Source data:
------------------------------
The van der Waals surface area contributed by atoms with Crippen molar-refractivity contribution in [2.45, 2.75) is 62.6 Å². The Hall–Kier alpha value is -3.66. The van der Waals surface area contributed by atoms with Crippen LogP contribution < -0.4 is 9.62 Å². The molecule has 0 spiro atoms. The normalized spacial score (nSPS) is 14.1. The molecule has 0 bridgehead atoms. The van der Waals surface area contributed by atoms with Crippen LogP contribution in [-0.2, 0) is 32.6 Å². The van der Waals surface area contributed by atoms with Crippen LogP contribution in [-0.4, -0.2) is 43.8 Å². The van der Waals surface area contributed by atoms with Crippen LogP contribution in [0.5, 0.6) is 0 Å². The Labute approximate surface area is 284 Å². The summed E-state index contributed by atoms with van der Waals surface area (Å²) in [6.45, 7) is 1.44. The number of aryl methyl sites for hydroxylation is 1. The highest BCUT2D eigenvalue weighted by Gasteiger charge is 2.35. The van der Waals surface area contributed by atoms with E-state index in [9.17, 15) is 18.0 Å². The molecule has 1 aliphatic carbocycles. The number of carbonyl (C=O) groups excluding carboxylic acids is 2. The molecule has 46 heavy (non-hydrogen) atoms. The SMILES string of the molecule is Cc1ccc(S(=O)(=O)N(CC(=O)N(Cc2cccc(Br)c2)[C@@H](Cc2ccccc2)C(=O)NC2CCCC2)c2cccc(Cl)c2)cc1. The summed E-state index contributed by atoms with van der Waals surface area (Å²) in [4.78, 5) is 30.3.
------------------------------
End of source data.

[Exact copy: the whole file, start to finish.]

The van der Waals surface area contributed by atoms with Crippen molar-refractivity contribution in [2.45, 2.75) is 62.6 Å². The Hall–Kier alpha value is -3.66. The van der Waals surface area contributed by atoms with Crippen LogP contribution < -0.4 is 9.62 Å². The molecule has 0 spiro atoms. The normalized spacial score (nSPS) is 14.1. The molecule has 0 bridgehead atoms. The van der Waals surface area contributed by atoms with Crippen LogP contribution in [-0.2, 0) is 32.6 Å². The van der Waals surface area contributed by atoms with Crippen LogP contribution in [-0.4, -0.2) is 43.8 Å². The van der Waals surface area contributed by atoms with Crippen LogP contribution in [0.5, 0.6) is 0 Å². The Labute approximate surface area is 284 Å². The summed E-state index contributed by atoms with van der Waals surface area (Å²) in [6.45, 7) is 1.44. The number of aryl methyl sites for hydroxylation is 1. The highest BCUT2D eigenvalue weighted by Gasteiger charge is 2.35. The van der Waals surface area contributed by atoms with E-state index in [9.17, 15) is 18.0 Å². The molecule has 1 aliphatic carbocycles. The number of carbonyl (C=O) groups excluding carboxylic acids is 2. The molecule has 46 heavy (non-hydrogen) atoms. The SMILES string of the molecule is Cc1ccc(S(=O)(=O)N(CC(=O)N(Cc2cccc(Br)c2)[C@@H](Cc2ccccc2)C(=O)NC2CCCC2)c2cccc(Cl)c2)cc1. The summed E-state index contributed by atoms with van der Waals surface area (Å²) in [4.78, 5) is 30.3.